Telecommuting works, if done right. But teleworkers face a myriad of challenges, not least of which is a functioning relationship with management. Timothy R. Dahlstrom of Arizona State University published “Telecommuting and Leadership Style” in the Public Personnel Management September 2013 issue. The abstract:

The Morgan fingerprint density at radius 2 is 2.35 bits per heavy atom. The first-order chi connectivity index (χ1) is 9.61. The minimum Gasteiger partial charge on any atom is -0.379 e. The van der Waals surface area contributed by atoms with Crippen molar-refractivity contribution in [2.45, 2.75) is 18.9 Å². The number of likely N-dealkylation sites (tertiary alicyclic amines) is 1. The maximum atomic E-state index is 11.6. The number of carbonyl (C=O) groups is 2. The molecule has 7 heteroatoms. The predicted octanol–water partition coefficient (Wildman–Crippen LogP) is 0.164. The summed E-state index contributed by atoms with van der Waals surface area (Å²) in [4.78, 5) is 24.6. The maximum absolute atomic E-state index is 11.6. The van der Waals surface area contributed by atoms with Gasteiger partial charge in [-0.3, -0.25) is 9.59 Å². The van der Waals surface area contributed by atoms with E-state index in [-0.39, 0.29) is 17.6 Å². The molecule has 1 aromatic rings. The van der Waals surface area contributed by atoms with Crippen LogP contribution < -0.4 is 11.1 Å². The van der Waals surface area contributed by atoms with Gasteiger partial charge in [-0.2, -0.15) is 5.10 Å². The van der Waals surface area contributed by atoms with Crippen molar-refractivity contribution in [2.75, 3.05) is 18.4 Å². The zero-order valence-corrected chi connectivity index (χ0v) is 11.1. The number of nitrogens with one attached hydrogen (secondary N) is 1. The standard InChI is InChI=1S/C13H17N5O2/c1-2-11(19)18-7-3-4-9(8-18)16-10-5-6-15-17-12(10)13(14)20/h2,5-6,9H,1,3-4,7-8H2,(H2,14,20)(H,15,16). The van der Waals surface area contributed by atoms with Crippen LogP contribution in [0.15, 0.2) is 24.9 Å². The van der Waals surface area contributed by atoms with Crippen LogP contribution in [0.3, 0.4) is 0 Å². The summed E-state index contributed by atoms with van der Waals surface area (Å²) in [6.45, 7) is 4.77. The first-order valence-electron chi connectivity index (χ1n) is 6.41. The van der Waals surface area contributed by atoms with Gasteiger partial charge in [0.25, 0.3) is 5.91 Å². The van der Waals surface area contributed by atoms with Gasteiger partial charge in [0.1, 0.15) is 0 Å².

Telecommuting is an increasingly popular organizational dynamic that presents unique challenges for workers, managers, and human resources departments regarding how employees relate to their organizations, as well as what telecommuters need from their managers to be satisfied, committed employees. Much is known about how employees in private companies relate to their organizations in a standard work setting. However, little is understood about how teleworkers in government organizations relate to their organizations, and how managerial leadership behaviors influence the organizationally related outcomes of telecommuters. This article reviews some of the challenges with telecommuting, focusing on telecommuting’s impact on job satisfaction and organizational commitment. The article then presents a prominent leadership style dichotomy and assesses the impact of the two leadership styles on job satisfaction and organizational commitment. The substitutes for leadership are included in this assessment. To synthesize these literatures, the final section of the article combines telecommuting challenges and leadership style to suggest the leadership style that best mediates the negative aspects of telecommuting and is, therefore, most important for employees in a telecommuting environment. Areas for further research are also considered.